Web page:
A Generation Gap?
Perhaps just an old cliché.
Posted October 15, 2009
We have an almost obsessive need to categorize—to put things and people in nice neat little boxes and then put a name on each box. Then we assume that everyone in that box thinks, learns, talks and acts, and therefore is the same. That’s what’s happening with the generations.
Imagine you were born at 11:59 PM on December 31, 1945 and I was born at 12:01 AM on January 1, 1946. Now according to those convenient categories, you go in the box marked “Silent” and I go in the box marked “Boomer.” Now tell me, just what difference did two minutes make in the lives we would live? Absolutely none! Doesn’t that now put things in a slightly different perspective?
There are a lot of Silents who absolutely do not fit the standard definition of stoic, Depression-era saving, big band loving seniors. They are much more Boomer in thought and action. So here’s a new category—the Beyonders.
The Beyonder concept came to me when a friend invited me to the theater production Love, Janis, the story of Janis Joplin. As a 50-something Boomer, I felt like a kid among the audience. I didn’t know that much about Janis—she had left this life about the time I was beginning to explore the counter-culture. But my mid-60s friend was really into the whole scene, as was the entire audience. But wait a minute. Wasn’t my mid-60s friend a part of the older, Silent generation? Weren’t they from the Big Band era? What did they know of the drug scene? But here they were rockin’ in the aisles and I was sitting there with my mouth hanging open. It was quite an aha moment for me. These Beyonders were a lot more “with it” than I had ever imagined. It occurred to me that these Beyonders were actually first generation Boomers in their way of thinking and in their experiences. They were adult enough to appreciate, experience and survive the counter-culture years, whereas some of the Boomers were still too young to get it.
If you are one of the older Boomers, you may see your parents and other elders as rather easygoing—not ones to make waves because they don’t want to be a burden. They like Glenn Miller and Benny Goodman music, they like their old comfortable shoes because they don’t “need” anything new, and they talk a lot about the “good old days.” But younger Boomers may have Beyonder parents.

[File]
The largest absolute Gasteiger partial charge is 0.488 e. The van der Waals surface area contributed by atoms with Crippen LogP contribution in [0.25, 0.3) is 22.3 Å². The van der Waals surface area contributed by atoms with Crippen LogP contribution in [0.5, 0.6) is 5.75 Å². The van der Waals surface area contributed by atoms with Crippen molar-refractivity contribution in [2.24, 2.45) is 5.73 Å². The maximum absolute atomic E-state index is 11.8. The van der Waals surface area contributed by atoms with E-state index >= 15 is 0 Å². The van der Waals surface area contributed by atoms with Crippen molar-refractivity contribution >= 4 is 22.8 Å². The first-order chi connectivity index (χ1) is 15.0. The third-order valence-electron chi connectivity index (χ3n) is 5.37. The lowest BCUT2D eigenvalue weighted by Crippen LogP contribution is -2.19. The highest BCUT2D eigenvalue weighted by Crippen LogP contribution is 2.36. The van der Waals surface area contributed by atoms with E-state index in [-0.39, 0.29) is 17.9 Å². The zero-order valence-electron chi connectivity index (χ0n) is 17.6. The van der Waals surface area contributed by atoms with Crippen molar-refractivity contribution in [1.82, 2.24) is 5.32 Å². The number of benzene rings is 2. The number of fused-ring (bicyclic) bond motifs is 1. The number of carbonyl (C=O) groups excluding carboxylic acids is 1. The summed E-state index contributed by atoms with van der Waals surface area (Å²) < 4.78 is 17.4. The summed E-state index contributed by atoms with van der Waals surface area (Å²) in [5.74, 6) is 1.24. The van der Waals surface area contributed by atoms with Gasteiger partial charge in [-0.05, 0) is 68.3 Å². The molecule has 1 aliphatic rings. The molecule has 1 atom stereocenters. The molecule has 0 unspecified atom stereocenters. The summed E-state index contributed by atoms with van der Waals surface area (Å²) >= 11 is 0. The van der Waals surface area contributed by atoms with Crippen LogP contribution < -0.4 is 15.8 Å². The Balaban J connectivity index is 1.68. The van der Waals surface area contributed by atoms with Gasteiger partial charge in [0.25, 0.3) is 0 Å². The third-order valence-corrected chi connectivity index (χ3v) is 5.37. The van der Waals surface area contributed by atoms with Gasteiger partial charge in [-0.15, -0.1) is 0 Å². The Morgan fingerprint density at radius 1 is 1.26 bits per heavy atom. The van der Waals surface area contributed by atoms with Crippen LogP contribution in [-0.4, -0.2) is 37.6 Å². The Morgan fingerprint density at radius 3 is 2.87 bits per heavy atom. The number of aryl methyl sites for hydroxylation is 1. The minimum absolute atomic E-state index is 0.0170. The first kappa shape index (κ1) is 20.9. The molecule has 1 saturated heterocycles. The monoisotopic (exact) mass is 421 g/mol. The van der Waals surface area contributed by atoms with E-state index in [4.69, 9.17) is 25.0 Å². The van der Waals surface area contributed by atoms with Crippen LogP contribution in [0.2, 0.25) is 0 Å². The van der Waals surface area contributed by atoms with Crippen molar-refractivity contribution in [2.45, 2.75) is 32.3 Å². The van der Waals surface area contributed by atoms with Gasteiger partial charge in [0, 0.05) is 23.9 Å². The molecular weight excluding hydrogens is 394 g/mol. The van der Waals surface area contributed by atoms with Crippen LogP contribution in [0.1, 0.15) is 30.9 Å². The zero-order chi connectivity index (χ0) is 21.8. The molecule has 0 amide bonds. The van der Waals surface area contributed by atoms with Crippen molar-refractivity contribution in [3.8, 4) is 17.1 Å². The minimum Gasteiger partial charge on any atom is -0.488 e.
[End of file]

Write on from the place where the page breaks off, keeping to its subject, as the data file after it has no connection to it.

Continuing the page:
Your kids, on the other hand, are enamored with Facebook, YouTube, iPods, text messaging on BlackBerrys. Read a book? Only if they can download it on to a Kindle or something that provides instant access wherever they are. Their music can drive you insane, if not make you deaf. Their clothes can look like thrift store rejects, but they’re not concerned about others’ perceptions.
Bill Cosby once said, “Nothing separates the generations more than music. By the time a child is eight or nine, he has developed a passion for his own music that is even stronger than his passions for procrastination and weird clothes.” These kids see the future as one with limitless possibilities. They approach life with a “can do” attitude. They are full of energy, full of life and full of questions, and don’t mind asking them. They can show more compassion than the Boomers did in their younger years and appear to have a greater sense of community.
Is it any wonder we have a problem communicating, or for that matter, even being in the same room together? Is one any better or worse than the other, one right and the other wrong? No—it’s just a matter of our perception of one another.
The next time you are quick to put someone in a category, stop. Learn who that person is, how they think and what is important to them. Then determine who they are. Your whole perception of that person may change within minutes. Wouldn’t the world be a better place if we just took time to know someone, rather than dismiss them by outward appearances?
Linda Thompson is the author of Every Generation Needs a New Revolution, How Six Generations Across Nine Decades can Find Harmony and Peaceful Coexistence, Planning for Tomorrow, Your Passport to a Confident Future, a common sense approach to life planning; and A Caregiver’s Journey, You Are Not Alone, a survival guide for working caregivers. To find out more about Linda’s presentations, workshops and publications, visit LifePathSolutions.biz.